On the day of our 20 week ultrasound appointment, we climbed into our truck and Carrie Underwood's song "All American Girl" started playing on the radio. I looked over at J.R. and laughed as I told him, "It's a sign, we're gonna have a girl." He just rolled eyes.  But I could tell it made him a little-bit less confident in his prediction about us having a boy.

At the appointment, the ultrasound technician first started looking at the baby's head and chest. Everything was measuring at the correct size, and the heart and arteries were all developed correctly.

It was absolutely amazing to see our little baby's body inside and out, and a relief to know that they were healthy.

All of a sudden I saw one of our baby's little hands, and I knew! Those were J.R.'s hands. We were having a boy. I didn't want to say anything though - just in case I was wrong.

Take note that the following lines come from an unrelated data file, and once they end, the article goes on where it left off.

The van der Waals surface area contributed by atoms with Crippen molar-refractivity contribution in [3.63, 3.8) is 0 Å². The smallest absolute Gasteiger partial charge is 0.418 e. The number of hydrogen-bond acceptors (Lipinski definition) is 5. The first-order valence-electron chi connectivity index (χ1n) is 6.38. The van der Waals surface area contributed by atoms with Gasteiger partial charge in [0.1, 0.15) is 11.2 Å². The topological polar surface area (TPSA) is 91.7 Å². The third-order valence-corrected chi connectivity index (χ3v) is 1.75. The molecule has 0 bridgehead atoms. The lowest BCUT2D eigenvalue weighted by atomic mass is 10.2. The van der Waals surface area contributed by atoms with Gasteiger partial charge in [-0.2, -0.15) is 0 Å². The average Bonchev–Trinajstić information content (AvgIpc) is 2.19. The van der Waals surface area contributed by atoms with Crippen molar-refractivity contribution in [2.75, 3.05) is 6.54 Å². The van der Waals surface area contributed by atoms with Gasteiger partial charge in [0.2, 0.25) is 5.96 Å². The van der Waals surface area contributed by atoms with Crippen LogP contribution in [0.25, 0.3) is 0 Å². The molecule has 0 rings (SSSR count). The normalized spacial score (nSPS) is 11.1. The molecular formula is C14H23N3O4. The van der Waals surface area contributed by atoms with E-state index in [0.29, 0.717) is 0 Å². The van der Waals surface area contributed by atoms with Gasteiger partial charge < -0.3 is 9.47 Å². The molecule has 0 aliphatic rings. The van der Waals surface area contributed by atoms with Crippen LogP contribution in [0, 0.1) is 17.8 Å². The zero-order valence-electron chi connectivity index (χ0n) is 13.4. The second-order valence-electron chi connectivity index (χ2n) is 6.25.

I looked over at J.R. and could tell that the anticipation was crushing him. Finally the technician said, "Let's find out what gender this little person is."

As she moved the wand over my stomach, another angle of our baby appeared on the screen. She paused it and with excitement in her voice said, "Here's a little butt cheek, another little butt cheek, and here's the scrotum and a penis."

J.R. started laughing, "I told you." He whispered to me with the biggest smile on his face.

Seeing his pure excitement and joy made me feel like my heart would burst, and one little tear slipped down my face. "You were right." I smiled back to him.

A boy. We are having a boy.

It might be asking to much, but I hope he turns out to be exactly like J.R.